Not many South African’s know this, but during the Second World War – Jan Smuts opened South Africa to care for Polish orphans and children traumatised and displaced by the war. Ouma Smuts also played a leading role in ensuring they were correctly tutored and continued to have high appreciation of their rich Polish cultural heritage.
Many in the Polish community in South Africa to this day can trace their roots to event and this very orphanage. It is part of South Africa’s history on which we can all stand very proud.
This remarkable British Pathé newsreel film accounts the children’s home in Oudtshoorn and the “new life” afforded to these Polish children, it brings to light the character of South Africa at the time – especially the care and benevolence shown by South Africa and the “Oubaas and Ouma” to displaced war refugees in Europe at the time of their greatest need.
Take the time to watch the film and know why, as South Africans, we can stand with pride in our country and the great deeds it has done.
Military assistance to Poland was not the only contribution, the government of Jan Smuts also provided a home in Oudtshoorn to 500 Polish children who had been deported to Siberia in the early 1940s by the Soviets when their country was divided between Germany and the Union of Soviet Socialist Republics (USSR).
On 17 September 1939, two weeks after the German invasion of Poland, Soviet troops swiftly occupied the eastern half of Poland and, after a plebiscite, annexed the area to Ukraine and Belorussia. Beginning in the winter of 1939-40 Soviet authorities deported over a million Poles, many of them children, to the various provinces in the Soviet Union. Almost one-third of the deportees were Jewish.
In the summer of 1941 the Polish government in exile in London received permission from the Soviet Union to release several hundred thousand former Polish citizens from labor camps, prisons and forcible resettlement in the Soviet Union, to organize military units among the Polish deportees, and later to transfer Polish civilians to camps in the British-controlled Middle East and Africa. There the Polish children were able to attend Polish schools.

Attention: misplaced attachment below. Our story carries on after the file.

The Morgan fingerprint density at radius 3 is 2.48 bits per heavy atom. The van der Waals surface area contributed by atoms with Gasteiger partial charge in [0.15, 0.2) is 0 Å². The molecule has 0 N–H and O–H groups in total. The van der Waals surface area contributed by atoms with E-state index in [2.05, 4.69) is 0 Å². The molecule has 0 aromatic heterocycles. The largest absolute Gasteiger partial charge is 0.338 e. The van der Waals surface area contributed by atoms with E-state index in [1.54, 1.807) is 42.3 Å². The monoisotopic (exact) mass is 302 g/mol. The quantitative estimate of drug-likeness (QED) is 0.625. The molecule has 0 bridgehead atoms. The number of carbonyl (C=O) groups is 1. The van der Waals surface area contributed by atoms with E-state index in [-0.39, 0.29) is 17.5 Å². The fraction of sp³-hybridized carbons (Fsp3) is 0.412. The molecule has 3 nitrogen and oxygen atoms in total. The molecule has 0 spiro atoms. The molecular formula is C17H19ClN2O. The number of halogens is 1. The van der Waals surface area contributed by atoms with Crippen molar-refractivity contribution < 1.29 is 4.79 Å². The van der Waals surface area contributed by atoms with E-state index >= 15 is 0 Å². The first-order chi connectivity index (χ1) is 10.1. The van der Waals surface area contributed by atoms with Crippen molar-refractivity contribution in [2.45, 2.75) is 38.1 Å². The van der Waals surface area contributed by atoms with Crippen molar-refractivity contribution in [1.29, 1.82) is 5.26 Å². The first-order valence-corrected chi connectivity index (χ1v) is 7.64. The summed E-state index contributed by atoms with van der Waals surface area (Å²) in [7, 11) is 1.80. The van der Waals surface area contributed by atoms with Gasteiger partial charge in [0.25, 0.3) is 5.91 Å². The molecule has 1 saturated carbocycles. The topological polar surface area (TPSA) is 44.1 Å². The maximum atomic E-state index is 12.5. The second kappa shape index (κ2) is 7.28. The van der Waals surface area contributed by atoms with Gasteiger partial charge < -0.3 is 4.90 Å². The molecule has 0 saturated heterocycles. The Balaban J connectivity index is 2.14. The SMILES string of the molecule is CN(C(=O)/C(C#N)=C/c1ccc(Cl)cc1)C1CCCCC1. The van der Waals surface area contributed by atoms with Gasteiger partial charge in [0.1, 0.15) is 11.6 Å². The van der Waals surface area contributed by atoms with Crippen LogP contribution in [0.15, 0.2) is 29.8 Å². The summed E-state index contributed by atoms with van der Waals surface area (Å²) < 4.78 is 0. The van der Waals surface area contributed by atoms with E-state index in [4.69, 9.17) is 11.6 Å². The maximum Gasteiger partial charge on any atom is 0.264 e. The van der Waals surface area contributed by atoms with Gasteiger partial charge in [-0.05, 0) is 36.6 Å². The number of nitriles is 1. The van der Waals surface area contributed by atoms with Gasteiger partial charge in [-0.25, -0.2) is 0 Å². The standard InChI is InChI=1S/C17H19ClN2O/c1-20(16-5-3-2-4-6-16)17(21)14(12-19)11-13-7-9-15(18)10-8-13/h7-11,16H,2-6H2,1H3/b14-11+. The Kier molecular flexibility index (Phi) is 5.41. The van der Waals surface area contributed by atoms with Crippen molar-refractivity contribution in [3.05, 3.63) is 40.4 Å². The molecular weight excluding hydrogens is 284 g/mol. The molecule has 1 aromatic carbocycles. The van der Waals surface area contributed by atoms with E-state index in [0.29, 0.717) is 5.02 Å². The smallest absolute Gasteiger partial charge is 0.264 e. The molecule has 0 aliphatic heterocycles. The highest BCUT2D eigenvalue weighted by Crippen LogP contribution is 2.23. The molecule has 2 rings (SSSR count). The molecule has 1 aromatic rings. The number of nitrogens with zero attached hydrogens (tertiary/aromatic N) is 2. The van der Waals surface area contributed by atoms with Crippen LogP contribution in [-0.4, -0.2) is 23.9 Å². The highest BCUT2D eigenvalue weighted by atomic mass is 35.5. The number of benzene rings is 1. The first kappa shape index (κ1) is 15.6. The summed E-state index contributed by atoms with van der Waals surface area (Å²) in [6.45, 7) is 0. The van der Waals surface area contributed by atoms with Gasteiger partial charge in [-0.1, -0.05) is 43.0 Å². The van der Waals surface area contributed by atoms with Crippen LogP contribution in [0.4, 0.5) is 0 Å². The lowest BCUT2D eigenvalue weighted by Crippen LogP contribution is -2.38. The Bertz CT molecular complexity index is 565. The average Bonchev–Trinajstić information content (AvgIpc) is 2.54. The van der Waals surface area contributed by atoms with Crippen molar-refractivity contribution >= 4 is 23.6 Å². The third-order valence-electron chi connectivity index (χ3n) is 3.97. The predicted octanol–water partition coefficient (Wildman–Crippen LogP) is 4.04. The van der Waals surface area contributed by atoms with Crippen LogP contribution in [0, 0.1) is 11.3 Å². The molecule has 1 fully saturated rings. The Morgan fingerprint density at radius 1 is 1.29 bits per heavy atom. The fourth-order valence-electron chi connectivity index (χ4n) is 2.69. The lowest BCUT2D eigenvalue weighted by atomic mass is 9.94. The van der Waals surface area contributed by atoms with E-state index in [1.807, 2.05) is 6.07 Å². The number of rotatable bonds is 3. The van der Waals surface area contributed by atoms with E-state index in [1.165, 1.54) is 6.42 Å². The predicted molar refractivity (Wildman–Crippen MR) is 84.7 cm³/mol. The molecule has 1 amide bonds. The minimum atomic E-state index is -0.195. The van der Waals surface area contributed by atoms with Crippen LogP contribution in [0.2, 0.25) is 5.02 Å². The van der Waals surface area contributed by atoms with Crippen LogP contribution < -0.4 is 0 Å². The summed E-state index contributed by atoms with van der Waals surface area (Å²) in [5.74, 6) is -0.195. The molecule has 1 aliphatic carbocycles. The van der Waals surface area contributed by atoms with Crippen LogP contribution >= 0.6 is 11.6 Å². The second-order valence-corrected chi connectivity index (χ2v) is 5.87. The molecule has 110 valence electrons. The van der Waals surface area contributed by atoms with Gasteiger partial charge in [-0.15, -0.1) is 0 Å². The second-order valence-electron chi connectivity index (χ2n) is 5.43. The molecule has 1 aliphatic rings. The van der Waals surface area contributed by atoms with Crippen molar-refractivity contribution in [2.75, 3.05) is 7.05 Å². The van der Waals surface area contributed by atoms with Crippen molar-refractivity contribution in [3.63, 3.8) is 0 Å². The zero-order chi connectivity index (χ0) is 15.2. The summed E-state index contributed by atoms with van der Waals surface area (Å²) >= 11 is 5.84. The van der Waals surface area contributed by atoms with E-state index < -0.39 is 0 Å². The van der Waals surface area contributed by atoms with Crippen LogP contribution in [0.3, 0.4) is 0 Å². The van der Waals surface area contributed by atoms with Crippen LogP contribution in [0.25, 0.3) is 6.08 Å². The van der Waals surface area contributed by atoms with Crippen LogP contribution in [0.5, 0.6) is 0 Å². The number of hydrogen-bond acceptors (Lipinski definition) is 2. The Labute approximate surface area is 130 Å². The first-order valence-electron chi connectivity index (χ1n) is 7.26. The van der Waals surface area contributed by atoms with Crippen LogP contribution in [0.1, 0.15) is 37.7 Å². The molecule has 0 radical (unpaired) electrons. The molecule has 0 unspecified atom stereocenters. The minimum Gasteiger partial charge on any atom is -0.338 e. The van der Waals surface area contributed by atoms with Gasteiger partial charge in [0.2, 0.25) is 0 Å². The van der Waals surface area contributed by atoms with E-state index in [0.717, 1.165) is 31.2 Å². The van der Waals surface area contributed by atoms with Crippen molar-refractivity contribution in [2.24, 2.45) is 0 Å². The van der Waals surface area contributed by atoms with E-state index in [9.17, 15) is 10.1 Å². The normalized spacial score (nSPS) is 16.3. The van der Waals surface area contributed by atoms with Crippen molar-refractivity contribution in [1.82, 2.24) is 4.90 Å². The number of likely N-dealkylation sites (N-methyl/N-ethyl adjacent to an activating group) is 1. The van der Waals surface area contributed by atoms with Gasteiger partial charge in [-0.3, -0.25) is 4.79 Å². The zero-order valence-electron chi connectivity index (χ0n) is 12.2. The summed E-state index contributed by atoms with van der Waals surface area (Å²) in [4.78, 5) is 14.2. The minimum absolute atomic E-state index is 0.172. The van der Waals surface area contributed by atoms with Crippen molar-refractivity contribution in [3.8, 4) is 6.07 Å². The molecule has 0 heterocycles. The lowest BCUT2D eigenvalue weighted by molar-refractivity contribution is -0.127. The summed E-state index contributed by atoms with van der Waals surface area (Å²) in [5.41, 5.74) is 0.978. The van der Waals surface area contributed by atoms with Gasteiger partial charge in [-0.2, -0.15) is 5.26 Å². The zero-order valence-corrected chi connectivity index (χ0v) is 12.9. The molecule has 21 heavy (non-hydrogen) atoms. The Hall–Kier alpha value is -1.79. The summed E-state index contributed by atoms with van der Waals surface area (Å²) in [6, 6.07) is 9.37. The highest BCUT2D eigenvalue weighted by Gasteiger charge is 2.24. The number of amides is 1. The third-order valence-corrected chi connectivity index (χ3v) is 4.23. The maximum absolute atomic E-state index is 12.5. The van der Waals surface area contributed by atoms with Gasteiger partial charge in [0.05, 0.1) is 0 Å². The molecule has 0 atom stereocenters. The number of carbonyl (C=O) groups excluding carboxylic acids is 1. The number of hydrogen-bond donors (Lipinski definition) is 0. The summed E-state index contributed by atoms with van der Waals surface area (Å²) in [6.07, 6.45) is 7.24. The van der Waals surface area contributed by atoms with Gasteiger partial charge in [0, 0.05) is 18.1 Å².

In 1942, the London government, acting through their Consul General Dr. Mi. Stanislaw Lepkowski, secured permission from General Jan Smuts to transport 500 children to the Union of South Africa In 1943, After they had been evacuated through the southern Soviet republics to Iran, the children were then brought to South Africa.
The Polish Children’s Home (Dom Polskich Dzieci) was organized in Oudtshoorn for their temporary accommodation, care and education (located on what is now South Africa’s ‘Infantry School’ Army base(. It was run under the supervision of the South African Department of Social Welfare, as well as Polish consular and ministry representatives, it remained in operation until 1947.
This story can be seen at Ditsong Museum of Military History in an exhibit. The story is outlined in this document Kindly provided by Stefan Szewczuk who is the President of the Polish Association of Siberian Deportees in South Africa. Follow this link Oudtshoorn Polish Children poster 17 September 2012
Related work and links:
Jan Smuts and Jewish Orphans; 200 Jewish orphans saved, the story of Jan Smuts and Issac Ochberg
National Party Orphans; The Nat’s Nazi German orphan adoption program .. some good results, some very bad!
Written and researched by Peter Dickens. Film copyright African Mirror and British Pathé, Colourised image of Jan Smuts by Marianne Jerome Kristal.